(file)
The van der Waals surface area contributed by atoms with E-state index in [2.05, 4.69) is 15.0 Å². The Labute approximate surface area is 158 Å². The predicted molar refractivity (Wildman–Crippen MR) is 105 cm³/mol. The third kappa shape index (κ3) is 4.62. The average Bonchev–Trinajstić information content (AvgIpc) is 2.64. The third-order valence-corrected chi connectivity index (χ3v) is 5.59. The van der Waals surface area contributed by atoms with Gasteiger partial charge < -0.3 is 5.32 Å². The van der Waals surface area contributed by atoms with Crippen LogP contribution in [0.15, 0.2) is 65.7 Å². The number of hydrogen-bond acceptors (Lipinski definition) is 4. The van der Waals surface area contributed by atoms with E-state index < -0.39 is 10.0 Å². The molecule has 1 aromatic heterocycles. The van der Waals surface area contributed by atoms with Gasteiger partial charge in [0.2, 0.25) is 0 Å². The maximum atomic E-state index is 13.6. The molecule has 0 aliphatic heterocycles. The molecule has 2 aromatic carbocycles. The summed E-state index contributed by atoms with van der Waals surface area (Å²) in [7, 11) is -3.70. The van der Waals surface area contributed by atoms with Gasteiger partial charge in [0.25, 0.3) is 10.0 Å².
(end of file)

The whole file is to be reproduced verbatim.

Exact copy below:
The van der Waals surface area contributed by atoms with E-state index in [2.05, 4.69) is 15.0 Å². The Labute approximate surface area is 158 Å². The predicted molar refractivity (Wildman–Crippen MR) is 105 cm³/mol. The third kappa shape index (κ3) is 4.62. The average Bonchev–Trinajstić information content (AvgIpc) is 2.64. The third-order valence-corrected chi connectivity index (χ3v) is 5.59. The van der Waals surface area contributed by atoms with Gasteiger partial charge < -0.3 is 5.32 Å². The van der Waals surface area contributed by atoms with Crippen LogP contribution in [0.15, 0.2) is 65.7 Å². The number of hydrogen-bond acceptors (Lipinski definition) is 4. The van der Waals surface area contributed by atoms with E-state index < -0.39 is 10.0 Å². The molecule has 1 aromatic heterocycles. The van der Waals surface area contributed by atoms with Gasteiger partial charge in [0.2, 0.25) is 0 Å². The maximum atomic E-state index is 13.6. The molecule has 0 aliphatic heterocycles. The molecule has 2 aromatic carbocycles. The summed E-state index contributed by atoms with van der Waals surface area (Å²) in [7, 11) is -3.70. The van der Waals surface area contributed by atoms with Gasteiger partial charge in [0.25, 0.3) is 10.0 Å².